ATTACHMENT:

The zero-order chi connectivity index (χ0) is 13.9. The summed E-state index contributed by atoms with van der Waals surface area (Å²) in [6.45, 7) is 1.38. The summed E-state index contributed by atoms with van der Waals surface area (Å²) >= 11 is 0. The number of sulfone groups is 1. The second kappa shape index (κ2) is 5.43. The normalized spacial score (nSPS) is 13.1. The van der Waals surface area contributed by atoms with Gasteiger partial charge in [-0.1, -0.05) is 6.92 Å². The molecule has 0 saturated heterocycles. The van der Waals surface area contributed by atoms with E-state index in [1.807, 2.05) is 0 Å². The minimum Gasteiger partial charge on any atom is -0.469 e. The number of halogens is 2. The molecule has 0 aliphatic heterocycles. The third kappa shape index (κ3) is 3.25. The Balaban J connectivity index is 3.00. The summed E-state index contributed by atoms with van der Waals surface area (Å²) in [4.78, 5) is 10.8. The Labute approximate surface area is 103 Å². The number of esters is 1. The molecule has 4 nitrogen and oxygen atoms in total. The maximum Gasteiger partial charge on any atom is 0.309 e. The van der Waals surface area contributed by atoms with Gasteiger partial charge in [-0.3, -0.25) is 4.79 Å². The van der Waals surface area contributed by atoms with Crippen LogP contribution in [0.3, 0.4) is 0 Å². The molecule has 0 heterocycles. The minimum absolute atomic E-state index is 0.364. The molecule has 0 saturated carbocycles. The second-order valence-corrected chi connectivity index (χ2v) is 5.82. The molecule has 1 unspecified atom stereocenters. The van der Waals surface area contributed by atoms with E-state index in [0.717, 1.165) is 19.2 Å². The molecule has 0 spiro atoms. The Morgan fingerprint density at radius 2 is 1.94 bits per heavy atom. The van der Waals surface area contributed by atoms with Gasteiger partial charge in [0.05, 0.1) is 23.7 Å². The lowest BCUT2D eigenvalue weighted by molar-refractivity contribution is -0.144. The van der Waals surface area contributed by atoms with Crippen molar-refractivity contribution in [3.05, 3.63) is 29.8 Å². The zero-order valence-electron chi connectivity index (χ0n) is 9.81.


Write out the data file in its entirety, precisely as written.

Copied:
The zero-order chi connectivity index (χ0) is 13.9. The summed E-state index contributed by atoms with van der Waals surface area (Å²) in [6.45, 7) is 1.38. The summed E-state index contributed by atoms with van der Waals surface area (Å²) >= 11 is 0. The number of sulfone groups is 1. The second kappa shape index (κ2) is 5.43. The normalized spacial score (nSPS) is 13.1. The van der Waals surface area contributed by atoms with Gasteiger partial charge in [-0.1, -0.05) is 6.92 Å². The molecule has 0 saturated heterocycles. The van der Waals surface area contributed by atoms with E-state index in [1.807, 2.05) is 0 Å². The minimum Gasteiger partial charge on any atom is -0.469 e. The number of halogens is 2. The molecule has 0 aliphatic heterocycles. The third kappa shape index (κ3) is 3.25. The Balaban J connectivity index is 3.00. The summed E-state index contributed by atoms with van der Waals surface area (Å²) in [4.78, 5) is 10.8. The Labute approximate surface area is 103 Å². The number of esters is 1. The molecule has 4 nitrogen and oxygen atoms in total. The maximum Gasteiger partial charge on any atom is 0.309 e. The van der Waals surface area contributed by atoms with Gasteiger partial charge in [-0.3, -0.25) is 4.79 Å². The van der Waals surface area contributed by atoms with Crippen LogP contribution in [0.3, 0.4) is 0 Å². The molecule has 0 heterocycles. The minimum absolute atomic E-state index is 0.364. The molecule has 0 saturated carbocycles. The second-order valence-corrected chi connectivity index (χ2v) is 5.82. The molecule has 1 unspecified atom stereocenters. The van der Waals surface area contributed by atoms with E-state index in [0.717, 1.165) is 19.2 Å². The molecule has 0 spiro atoms. The Morgan fingerprint density at radius 2 is 1.94 bits per heavy atom. The van der Waals surface area contributed by atoms with Gasteiger partial charge in [0.05, 0.1) is 23.7 Å². The lowest BCUT2D eigenvalue weighted by molar-refractivity contribution is -0.144. The van der Waals surface area contributed by atoms with Crippen molar-refractivity contribution in [3.05, 3.63) is 29.8 Å². The zero-order valence-electron chi connectivity index (χ0n) is 9.81.